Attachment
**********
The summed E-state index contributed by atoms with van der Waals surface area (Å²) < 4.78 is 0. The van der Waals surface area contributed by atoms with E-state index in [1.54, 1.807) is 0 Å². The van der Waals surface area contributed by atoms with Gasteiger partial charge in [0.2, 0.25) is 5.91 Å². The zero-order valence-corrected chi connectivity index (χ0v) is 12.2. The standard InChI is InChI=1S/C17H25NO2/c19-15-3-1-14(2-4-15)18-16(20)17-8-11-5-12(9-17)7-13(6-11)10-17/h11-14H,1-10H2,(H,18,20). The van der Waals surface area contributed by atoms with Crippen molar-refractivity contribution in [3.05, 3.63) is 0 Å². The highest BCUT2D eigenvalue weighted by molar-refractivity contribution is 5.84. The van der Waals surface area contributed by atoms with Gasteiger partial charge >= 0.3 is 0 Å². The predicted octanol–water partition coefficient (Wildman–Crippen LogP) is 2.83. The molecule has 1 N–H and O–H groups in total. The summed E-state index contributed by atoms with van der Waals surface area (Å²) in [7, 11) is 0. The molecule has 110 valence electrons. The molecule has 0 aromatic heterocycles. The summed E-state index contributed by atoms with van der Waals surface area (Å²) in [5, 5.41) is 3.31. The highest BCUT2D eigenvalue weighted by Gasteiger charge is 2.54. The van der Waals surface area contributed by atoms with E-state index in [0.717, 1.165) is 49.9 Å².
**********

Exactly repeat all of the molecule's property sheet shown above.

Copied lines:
The summed E-state index contributed by atoms with van der Waals surface area (Å²) < 4.78 is 0. The van der Waals surface area contributed by atoms with E-state index in [1.54, 1.807) is 0 Å². The van der Waals surface area contributed by atoms with Gasteiger partial charge in [0.2, 0.25) is 5.91 Å². The zero-order valence-corrected chi connectivity index (χ0v) is 12.2. The standard InChI is InChI=1S/C17H25NO2/c19-15-3-1-14(2-4-15)18-16(20)17-8-11-5-12(9-17)7-13(6-11)10-17/h11-14H,1-10H2,(H,18,20). The van der Waals surface area contributed by atoms with Crippen molar-refractivity contribution in [3.05, 3.63) is 0 Å². The highest BCUT2D eigenvalue weighted by molar-refractivity contribution is 5.84. The van der Waals surface area contributed by atoms with Gasteiger partial charge >= 0.3 is 0 Å². The predicted octanol–water partition coefficient (Wildman–Crippen LogP) is 2.83. The molecule has 1 N–H and O–H groups in total. The summed E-state index contributed by atoms with van der Waals surface area (Å²) in [7, 11) is 0. The molecule has 110 valence electrons. The molecule has 0 aromatic heterocycles. The summed E-state index contributed by atoms with van der Waals surface area (Å²) in [5, 5.41) is 3.31. The highest BCUT2D eigenvalue weighted by Gasteiger charge is 2.54. The van der Waals surface area contributed by atoms with E-state index in [0.717, 1.165) is 49.9 Å².